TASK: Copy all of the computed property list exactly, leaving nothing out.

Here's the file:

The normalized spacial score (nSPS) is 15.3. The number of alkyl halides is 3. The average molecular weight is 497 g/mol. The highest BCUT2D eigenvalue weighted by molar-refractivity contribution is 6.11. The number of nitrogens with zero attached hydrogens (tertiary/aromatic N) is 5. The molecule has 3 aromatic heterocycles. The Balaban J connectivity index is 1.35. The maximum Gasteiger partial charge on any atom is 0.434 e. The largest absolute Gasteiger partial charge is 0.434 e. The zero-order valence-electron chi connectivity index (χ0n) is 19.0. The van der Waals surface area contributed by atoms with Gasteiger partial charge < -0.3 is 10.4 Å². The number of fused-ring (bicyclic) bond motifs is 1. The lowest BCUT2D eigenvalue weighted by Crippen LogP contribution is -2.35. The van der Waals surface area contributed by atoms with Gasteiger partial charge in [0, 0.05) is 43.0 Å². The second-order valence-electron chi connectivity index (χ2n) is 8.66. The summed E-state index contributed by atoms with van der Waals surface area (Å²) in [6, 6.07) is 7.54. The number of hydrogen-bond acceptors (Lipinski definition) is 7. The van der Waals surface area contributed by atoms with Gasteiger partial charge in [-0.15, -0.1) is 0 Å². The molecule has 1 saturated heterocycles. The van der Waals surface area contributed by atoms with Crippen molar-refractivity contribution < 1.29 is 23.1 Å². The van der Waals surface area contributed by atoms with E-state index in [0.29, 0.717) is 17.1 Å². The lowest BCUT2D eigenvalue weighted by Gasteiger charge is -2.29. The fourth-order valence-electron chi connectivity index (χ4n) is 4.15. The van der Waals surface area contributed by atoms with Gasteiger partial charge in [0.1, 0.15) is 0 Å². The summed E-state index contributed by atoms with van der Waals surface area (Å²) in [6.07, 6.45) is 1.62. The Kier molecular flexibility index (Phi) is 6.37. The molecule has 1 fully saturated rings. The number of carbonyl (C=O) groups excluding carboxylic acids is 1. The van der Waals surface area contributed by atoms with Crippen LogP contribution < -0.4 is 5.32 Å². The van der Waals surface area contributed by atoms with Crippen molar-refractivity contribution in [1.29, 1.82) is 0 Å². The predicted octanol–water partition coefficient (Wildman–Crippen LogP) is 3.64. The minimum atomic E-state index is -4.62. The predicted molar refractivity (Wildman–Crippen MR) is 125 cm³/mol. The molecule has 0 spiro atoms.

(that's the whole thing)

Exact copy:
The normalized spacial score (nSPS) is 15.3. The number of alkyl halides is 3. The average molecular weight is 497 g/mol. The highest BCUT2D eigenvalue weighted by molar-refractivity contribution is 6.11. The number of nitrogens with zero attached hydrogens (tertiary/aromatic N) is 5. The molecule has 3 aromatic heterocycles. The Balaban J connectivity index is 1.35. The maximum Gasteiger partial charge on any atom is 0.434 e. The largest absolute Gasteiger partial charge is 0.434 e. The zero-order valence-electron chi connectivity index (χ0n) is 19.0. The van der Waals surface area contributed by atoms with Gasteiger partial charge < -0.3 is 10.4 Å². The number of fused-ring (bicyclic) bond motifs is 1. The lowest BCUT2D eigenvalue weighted by Crippen LogP contribution is -2.35. The van der Waals surface area contributed by atoms with Gasteiger partial charge in [0, 0.05) is 43.0 Å². The second-order valence-electron chi connectivity index (χ2n) is 8.66. The summed E-state index contributed by atoms with van der Waals surface area (Å²) in [6, 6.07) is 7.54. The number of hydrogen-bond acceptors (Lipinski definition) is 7. The van der Waals surface area contributed by atoms with Gasteiger partial charge in [-0.15, -0.1) is 0 Å². The molecule has 1 saturated heterocycles. The van der Waals surface area contributed by atoms with Crippen molar-refractivity contribution < 1.29 is 23.1 Å². The van der Waals surface area contributed by atoms with E-state index in [0.29, 0.717) is 17.1 Å². The lowest BCUT2D eigenvalue weighted by Gasteiger charge is -2.29. The fourth-order valence-electron chi connectivity index (χ4n) is 4.15. The van der Waals surface area contributed by atoms with Gasteiger partial charge in [0.1, 0.15) is 0 Å². The summed E-state index contributed by atoms with van der Waals surface area (Å²) in [6.07, 6.45) is 1.62. The Kier molecular flexibility index (Phi) is 6.37. The molecule has 1 fully saturated rings. The number of carbonyl (C=O) groups excluding carboxylic acids is 1. The van der Waals surface area contributed by atoms with Crippen LogP contribution < -0.4 is 5.32 Å². The van der Waals surface area contributed by atoms with Crippen molar-refractivity contribution in [1.29, 1.82) is 0 Å². The predicted octanol–water partition coefficient (Wildman–Crippen LogP) is 3.64. The minimum atomic E-state index is -4.62. The predicted molar refractivity (Wildman–Crippen MR) is 125 cm³/mol. The molecule has 0 spiro atoms.